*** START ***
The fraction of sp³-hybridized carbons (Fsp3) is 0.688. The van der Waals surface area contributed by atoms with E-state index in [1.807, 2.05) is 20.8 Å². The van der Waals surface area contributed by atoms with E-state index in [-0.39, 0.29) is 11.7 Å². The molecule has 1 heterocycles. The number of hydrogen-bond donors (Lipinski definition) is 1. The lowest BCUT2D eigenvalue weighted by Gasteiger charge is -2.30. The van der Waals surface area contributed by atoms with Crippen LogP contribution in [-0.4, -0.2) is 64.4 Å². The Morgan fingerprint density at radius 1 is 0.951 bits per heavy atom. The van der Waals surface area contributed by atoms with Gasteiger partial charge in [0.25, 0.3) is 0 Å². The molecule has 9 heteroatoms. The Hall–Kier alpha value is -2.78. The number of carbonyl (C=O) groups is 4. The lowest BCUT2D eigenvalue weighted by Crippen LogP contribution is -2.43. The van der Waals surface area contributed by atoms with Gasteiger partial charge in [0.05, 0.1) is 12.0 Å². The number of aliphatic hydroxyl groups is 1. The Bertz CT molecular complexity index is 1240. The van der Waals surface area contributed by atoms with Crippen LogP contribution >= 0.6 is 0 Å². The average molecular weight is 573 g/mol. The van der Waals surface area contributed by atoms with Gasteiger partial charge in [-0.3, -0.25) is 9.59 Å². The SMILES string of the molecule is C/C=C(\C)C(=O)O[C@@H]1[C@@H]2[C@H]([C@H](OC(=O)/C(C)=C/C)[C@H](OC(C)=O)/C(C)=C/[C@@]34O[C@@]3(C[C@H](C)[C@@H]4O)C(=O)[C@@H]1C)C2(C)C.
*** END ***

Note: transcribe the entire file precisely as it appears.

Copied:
The fraction of sp³-hybridized carbons (Fsp3) is 0.688. The van der Waals surface area contributed by atoms with E-state index in [1.807, 2.05) is 20.8 Å². The van der Waals surface area contributed by atoms with E-state index in [-0.39, 0.29) is 11.7 Å². The molecule has 1 heterocycles. The number of hydrogen-bond donors (Lipinski definition) is 1. The lowest BCUT2D eigenvalue weighted by Gasteiger charge is -2.30. The van der Waals surface area contributed by atoms with Crippen LogP contribution in [-0.4, -0.2) is 64.4 Å². The Morgan fingerprint density at radius 1 is 0.951 bits per heavy atom. The van der Waals surface area contributed by atoms with Gasteiger partial charge in [0.25, 0.3) is 0 Å². The molecule has 9 heteroatoms. The Hall–Kier alpha value is -2.78. The number of carbonyl (C=O) groups is 4. The lowest BCUT2D eigenvalue weighted by Crippen LogP contribution is -2.43. The van der Waals surface area contributed by atoms with Gasteiger partial charge in [0.05, 0.1) is 12.0 Å². The number of aliphatic hydroxyl groups is 1. The Bertz CT molecular complexity index is 1240. The van der Waals surface area contributed by atoms with Crippen LogP contribution >= 0.6 is 0 Å². The average molecular weight is 573 g/mol. The van der Waals surface area contributed by atoms with Gasteiger partial charge in [-0.3, -0.25) is 9.59 Å². The SMILES string of the molecule is C/C=C(\C)C(=O)O[C@@H]1[C@@H]2[C@H]([C@H](OC(=O)/C(C)=C/C)[C@H](OC(C)=O)/C(C)=C/[C@@]34O[C@@]3(C[C@H](C)[C@@H]4O)C(=O)[C@@H]1C)C2(C)C.